Educators and other leaders often say that if you want people to act like adults, you have to treat them as adults. That’s an aspect of last week’s activities that should not go unremarked.
Just as with the blizzard in February, when drivers were urged to stay off the roads, government officials told us what they intended to do as they pursued the Boston Marathon bombing suspects. Equally important, they told us why they were doing it and asked our help in accomplishing it. They said they would update us as conditions changed, and they kept their word.
For our part, we judged their requests as reasonable, and almost uniformly we complied. The video footage I saw showed public safety people treating citizens with respect and concern, and citizens reciprocating.
As someone who had to “shelter in place” at work on Friday, I was relieved by the announcement in the afternoon that I could go home. However, I also realized that officials were thinking about all aspects of the situation.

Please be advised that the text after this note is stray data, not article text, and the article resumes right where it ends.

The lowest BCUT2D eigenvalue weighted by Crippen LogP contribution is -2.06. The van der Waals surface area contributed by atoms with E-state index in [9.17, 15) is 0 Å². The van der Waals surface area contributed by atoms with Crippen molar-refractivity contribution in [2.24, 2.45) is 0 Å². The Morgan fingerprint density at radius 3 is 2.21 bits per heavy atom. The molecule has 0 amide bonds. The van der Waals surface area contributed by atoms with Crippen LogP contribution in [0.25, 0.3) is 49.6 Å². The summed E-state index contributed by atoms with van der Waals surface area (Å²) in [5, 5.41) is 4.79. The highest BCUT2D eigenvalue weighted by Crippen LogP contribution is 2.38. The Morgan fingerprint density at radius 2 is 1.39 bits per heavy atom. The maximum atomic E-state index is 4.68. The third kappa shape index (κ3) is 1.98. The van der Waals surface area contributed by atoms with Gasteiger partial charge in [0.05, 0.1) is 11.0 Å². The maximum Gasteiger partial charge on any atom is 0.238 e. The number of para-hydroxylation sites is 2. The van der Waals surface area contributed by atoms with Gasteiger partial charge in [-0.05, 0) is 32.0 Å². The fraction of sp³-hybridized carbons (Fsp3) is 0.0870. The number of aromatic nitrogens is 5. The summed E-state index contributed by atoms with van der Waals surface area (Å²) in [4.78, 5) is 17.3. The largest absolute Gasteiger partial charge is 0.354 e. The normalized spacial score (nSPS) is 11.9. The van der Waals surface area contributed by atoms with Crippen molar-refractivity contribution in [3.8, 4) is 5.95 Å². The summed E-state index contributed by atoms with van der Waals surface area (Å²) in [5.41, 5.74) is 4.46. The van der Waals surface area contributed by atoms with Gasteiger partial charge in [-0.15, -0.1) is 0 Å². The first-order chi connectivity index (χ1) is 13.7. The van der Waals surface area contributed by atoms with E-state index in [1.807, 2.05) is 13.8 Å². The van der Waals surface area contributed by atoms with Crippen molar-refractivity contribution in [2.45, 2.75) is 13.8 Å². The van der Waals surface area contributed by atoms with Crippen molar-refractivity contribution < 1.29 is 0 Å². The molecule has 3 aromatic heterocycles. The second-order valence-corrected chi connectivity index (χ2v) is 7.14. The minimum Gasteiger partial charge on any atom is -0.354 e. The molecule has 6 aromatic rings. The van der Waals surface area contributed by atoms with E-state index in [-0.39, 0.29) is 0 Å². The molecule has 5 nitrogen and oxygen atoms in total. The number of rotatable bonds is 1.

Our leaders created a partnership with us in addressing the crises of last week. I believe that is one significant reason that the police, firefighters, and others involved were celebrated when the second suspect was captured.
Public safety requires public agreement and participation. I hope that this type of interaction continues to be repeated in future challenges to the safety and security of the Commonwealth.